The Telephone Wires of Manhattan, 1887. Switchboards were a big step forward. This picture also shows an advantage of living in a city: better communications. Still true today, except measured in milliseconds.
[edits Jan. 31] A poli sci friend recently blogged about the Ukranian government’s “text that changed the world,” a mass text message thousands of anti-government demonstrators in Kiev. She asked 1) How did the government know who was in the main square of Kiev that day? (Cell phone location) and 2) How did it send the same message to everyone at once? (Mass SMS)
Demonstrators in Kiev. From CNN
The second question is easy: phone companies routinely provide mass-SMS services to large customers. For example, I’m on the “emergency alert” texting service of UC San Diego’s campus police. It was designed for earthquakes, but it has been used for other kinds of messages “between earthquakes.” The same message goes out to every phone number on their list.
What to do to avoid tracking? Short version: Leave your phone at home. Second best is to shut it off or switch to airplane mode, but those work only if the government is not making an effort to target you.
An interesting question about how much latency is acceptable for UAV operation. http://lnkd.in/dx-BfVk My answer, based partly on my radio control flying experience, is that it depends heavily on the context. 200 milliseconds is too long for stunt flying, but not a problem for flying larger UAVs at higher altitudes. The operator has to “dial in” their reflexes to the situation, just as sailors do with different sizes of sailboats. Here’s an example where low latency is essential:
A seeming paradox is that longer latencies are acceptable only at higher Stages of Control. (See my draft book for discussion of this concept.) At the high end (what I call Computer Integrated Flying), if enough knowledge is embodied in the aircraft, the operator can pull back entirely from flying, and switch to “commanding” the aircraft.
Time to debunk another widely covered press story about wonderful new inventions coming from a tech giant. Ars Technica had one of many articles about Google’s “announcement” of a blood glucose sensor in a contact lens. The discussion after the article is good, as often happens with Ars. Here’s my quick explanation of why the concept will fail. Unfortunately.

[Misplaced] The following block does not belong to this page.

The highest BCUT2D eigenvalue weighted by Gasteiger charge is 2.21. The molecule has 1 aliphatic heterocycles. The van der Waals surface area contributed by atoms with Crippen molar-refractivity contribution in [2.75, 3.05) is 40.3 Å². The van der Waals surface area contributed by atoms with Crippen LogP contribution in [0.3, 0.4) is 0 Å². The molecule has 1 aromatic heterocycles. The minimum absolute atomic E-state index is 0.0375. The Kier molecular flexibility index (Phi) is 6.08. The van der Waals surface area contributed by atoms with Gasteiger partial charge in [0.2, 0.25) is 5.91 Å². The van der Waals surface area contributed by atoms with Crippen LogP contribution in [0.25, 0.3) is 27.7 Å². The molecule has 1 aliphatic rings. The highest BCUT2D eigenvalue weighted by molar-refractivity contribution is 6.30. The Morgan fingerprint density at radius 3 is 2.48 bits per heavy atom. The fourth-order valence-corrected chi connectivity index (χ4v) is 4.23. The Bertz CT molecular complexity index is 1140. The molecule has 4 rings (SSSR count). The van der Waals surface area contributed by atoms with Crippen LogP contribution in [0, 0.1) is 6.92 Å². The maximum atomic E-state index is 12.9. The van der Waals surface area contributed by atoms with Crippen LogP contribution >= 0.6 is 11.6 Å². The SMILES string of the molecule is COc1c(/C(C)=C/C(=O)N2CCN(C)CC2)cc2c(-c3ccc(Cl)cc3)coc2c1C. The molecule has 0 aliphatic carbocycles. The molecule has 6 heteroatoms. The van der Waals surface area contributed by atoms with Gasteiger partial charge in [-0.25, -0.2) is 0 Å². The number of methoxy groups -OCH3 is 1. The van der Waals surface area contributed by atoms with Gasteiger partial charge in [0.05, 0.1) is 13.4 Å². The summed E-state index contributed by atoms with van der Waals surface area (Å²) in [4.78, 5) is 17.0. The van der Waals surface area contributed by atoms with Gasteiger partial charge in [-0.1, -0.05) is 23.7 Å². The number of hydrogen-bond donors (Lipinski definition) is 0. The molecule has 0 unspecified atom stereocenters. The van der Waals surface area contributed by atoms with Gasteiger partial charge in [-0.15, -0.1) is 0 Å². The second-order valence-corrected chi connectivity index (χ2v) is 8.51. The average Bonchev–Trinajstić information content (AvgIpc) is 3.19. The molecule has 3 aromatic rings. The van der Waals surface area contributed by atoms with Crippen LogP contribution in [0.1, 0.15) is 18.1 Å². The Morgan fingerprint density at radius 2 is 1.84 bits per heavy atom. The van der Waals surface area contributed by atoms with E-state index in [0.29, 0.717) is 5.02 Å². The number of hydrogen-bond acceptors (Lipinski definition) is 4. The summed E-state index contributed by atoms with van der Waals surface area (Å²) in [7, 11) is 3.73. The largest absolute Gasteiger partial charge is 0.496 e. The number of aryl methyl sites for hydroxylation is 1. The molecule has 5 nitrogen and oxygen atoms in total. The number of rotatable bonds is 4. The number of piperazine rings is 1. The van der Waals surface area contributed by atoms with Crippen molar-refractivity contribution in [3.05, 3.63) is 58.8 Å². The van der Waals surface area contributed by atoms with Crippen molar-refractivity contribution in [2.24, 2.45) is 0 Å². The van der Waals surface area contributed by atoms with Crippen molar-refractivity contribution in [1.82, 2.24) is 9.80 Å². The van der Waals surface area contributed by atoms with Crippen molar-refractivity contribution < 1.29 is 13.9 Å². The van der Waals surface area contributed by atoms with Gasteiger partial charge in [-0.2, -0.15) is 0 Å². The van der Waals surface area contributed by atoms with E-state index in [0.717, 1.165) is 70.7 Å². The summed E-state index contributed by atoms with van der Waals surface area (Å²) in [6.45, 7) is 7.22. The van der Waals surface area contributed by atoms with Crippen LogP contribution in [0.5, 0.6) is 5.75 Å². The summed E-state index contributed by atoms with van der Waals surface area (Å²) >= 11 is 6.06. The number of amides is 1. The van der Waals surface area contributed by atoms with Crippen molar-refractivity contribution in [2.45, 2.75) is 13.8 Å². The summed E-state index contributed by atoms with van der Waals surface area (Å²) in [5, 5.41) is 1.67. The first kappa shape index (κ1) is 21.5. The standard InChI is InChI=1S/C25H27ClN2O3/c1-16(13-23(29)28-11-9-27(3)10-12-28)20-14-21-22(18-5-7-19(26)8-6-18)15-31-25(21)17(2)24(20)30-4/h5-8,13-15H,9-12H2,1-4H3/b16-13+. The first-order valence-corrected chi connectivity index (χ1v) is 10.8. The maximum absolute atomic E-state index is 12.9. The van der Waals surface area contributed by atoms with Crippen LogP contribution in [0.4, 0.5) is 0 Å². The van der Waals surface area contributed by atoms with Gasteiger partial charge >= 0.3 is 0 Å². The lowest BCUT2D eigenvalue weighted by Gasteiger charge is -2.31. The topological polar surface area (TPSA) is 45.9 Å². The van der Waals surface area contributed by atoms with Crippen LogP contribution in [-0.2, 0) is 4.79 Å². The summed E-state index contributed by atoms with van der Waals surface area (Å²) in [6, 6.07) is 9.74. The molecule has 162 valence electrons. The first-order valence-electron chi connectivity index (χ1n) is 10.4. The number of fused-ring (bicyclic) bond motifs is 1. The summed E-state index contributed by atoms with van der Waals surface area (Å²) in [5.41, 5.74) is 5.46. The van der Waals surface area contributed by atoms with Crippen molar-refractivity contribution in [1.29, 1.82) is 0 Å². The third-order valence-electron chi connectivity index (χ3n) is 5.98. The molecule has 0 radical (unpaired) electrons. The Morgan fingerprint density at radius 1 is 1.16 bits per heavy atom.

Non-invasive glucose testing is the perennial “pot of gold at the end of the rainbow.” Google is not the first to try using tears; the others have failed, and they will too. They say it is ”5 years away,” which is equivalent to saying “We have not yet tested it on real diabetics.”
The problem is basically that tears won’t track blood glucose levels closely. Tears are secreted by the lacrimal gland. I’ve never studied it, but the composition of its secretion is sure to depend on a multitude of variables. (Think: sweat, saliva, etc.) Even if a relationship exists and can be quantified “on average,” there will be lags.
It’s possible that a device like this could supplement other measurement systems. But nothing will be as good as actual blood measurements. Therefore finger sticks will always be needed for calibration. The best realistic case is that a contact lens device could serve as an early warning; but finger sticks will still be needed for validation before taking any action.
This review really missed the boat on both law and safety issues for drones. Some of what it discussed is illegal (unfortunately – I think the present law against commercial use of UAVs is too strong). A lot of it is unsafe, or rather it will be unsafe in the hands of newbies who buy this expensive but very-easy-to-use piece of technology. Review – The Phantom 2 Vision Photo Drone From DJI – NYTimes.com.